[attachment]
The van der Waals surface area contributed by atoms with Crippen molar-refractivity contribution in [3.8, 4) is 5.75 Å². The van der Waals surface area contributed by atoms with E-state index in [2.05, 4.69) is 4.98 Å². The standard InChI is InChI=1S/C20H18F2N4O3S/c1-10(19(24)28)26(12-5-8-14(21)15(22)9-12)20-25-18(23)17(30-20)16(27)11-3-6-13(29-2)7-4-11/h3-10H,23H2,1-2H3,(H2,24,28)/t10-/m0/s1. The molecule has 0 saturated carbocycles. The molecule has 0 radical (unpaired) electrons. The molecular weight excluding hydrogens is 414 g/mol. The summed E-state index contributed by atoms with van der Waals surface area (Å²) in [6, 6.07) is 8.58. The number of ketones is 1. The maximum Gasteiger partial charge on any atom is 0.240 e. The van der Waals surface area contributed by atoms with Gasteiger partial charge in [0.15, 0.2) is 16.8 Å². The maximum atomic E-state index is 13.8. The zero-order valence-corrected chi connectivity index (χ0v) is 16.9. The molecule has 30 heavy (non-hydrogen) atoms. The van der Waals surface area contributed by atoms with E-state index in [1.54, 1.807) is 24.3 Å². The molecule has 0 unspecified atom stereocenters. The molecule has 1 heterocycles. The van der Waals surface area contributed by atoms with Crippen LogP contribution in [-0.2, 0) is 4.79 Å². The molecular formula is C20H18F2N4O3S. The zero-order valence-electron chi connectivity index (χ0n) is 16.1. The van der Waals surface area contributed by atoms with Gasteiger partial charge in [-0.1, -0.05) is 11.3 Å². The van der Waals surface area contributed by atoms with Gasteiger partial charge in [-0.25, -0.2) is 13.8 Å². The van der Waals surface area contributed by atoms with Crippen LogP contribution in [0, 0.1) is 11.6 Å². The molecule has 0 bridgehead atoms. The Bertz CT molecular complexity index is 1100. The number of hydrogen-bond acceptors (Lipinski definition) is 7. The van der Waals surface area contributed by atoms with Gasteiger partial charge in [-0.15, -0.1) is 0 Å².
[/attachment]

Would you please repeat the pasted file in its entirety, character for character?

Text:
The van der Waals surface area contributed by atoms with Crippen molar-refractivity contribution in [3.8, 4) is 5.75 Å². The van der Waals surface area contributed by atoms with E-state index in [2.05, 4.69) is 4.98 Å². The standard InChI is InChI=1S/C20H18F2N4O3S/c1-10(19(24)28)26(12-5-8-14(21)15(22)9-12)20-25-18(23)17(30-20)16(27)11-3-6-13(29-2)7-4-11/h3-10H,23H2,1-2H3,(H2,24,28)/t10-/m0/s1. The molecule has 0 saturated carbocycles. The molecule has 0 radical (unpaired) electrons. The molecular weight excluding hydrogens is 414 g/mol. The summed E-state index contributed by atoms with van der Waals surface area (Å²) in [6, 6.07) is 8.58. The number of ketones is 1. The maximum Gasteiger partial charge on any atom is 0.240 e. The van der Waals surface area contributed by atoms with Gasteiger partial charge in [0.15, 0.2) is 16.8 Å². The maximum atomic E-state index is 13.8. The zero-order valence-corrected chi connectivity index (χ0v) is 16.9. The molecule has 30 heavy (non-hydrogen) atoms. The van der Waals surface area contributed by atoms with E-state index in [1.54, 1.807) is 24.3 Å². The molecule has 0 unspecified atom stereocenters. The molecule has 1 heterocycles. The van der Waals surface area contributed by atoms with Crippen LogP contribution in [-0.2, 0) is 4.79 Å². The molecular formula is C20H18F2N4O3S. The zero-order valence-electron chi connectivity index (χ0n) is 16.1. The van der Waals surface area contributed by atoms with Gasteiger partial charge in [-0.1, -0.05) is 11.3 Å². The van der Waals surface area contributed by atoms with Gasteiger partial charge in [-0.25, -0.2) is 13.8 Å². The van der Waals surface area contributed by atoms with Crippen LogP contribution in [0, 0.1) is 11.6 Å². The molecule has 0 bridgehead atoms. The Bertz CT molecular complexity index is 1100. The number of hydrogen-bond acceptors (Lipinski definition) is 7. The van der Waals surface area contributed by atoms with Gasteiger partial charge in [-0.15, -0.1) is 0 Å².